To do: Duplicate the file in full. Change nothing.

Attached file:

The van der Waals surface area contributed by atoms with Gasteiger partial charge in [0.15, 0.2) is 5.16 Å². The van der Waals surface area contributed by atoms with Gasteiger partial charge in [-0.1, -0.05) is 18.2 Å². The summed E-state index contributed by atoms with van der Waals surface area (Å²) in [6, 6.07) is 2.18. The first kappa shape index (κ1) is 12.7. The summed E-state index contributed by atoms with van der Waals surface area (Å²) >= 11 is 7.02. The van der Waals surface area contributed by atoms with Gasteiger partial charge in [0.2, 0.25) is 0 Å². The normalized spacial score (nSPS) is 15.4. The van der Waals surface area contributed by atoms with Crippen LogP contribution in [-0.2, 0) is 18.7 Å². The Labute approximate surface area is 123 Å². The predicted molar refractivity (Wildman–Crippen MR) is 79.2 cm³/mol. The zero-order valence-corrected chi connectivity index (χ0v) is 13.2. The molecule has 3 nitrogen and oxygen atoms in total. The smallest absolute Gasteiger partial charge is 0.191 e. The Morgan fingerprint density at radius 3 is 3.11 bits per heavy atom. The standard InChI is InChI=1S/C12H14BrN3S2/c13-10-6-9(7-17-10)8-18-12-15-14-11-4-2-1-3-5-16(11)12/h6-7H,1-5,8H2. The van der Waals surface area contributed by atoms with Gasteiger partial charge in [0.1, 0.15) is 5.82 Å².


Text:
The van der Waals surface area contributed by atoms with Gasteiger partial charge in [0.15, 0.2) is 5.16 Å². The van der Waals surface area contributed by atoms with Gasteiger partial charge in [-0.1, -0.05) is 18.2 Å². The summed E-state index contributed by atoms with van der Waals surface area (Å²) in [6, 6.07) is 2.18. The first kappa shape index (κ1) is 12.7. The summed E-state index contributed by atoms with van der Waals surface area (Å²) >= 11 is 7.02. The van der Waals surface area contributed by atoms with Gasteiger partial charge in [0.2, 0.25) is 0 Å². The normalized spacial score (nSPS) is 15.4. The van der Waals surface area contributed by atoms with Crippen LogP contribution in [-0.2, 0) is 18.7 Å². The Labute approximate surface area is 123 Å². The predicted molar refractivity (Wildman–Crippen MR) is 79.2 cm³/mol. The zero-order valence-corrected chi connectivity index (χ0v) is 13.2. The molecule has 3 nitrogen and oxygen atoms in total. The smallest absolute Gasteiger partial charge is 0.191 e. The Morgan fingerprint density at radius 3 is 3.11 bits per heavy atom. The standard InChI is InChI=1S/C12H14BrN3S2/c13-10-6-9(7-17-10)8-18-12-15-14-11-4-2-1-3-5-16(11)12/h6-7H,1-5,8H2. The van der Waals surface area contributed by atoms with Gasteiger partial charge in [0.1, 0.15) is 5.82 Å².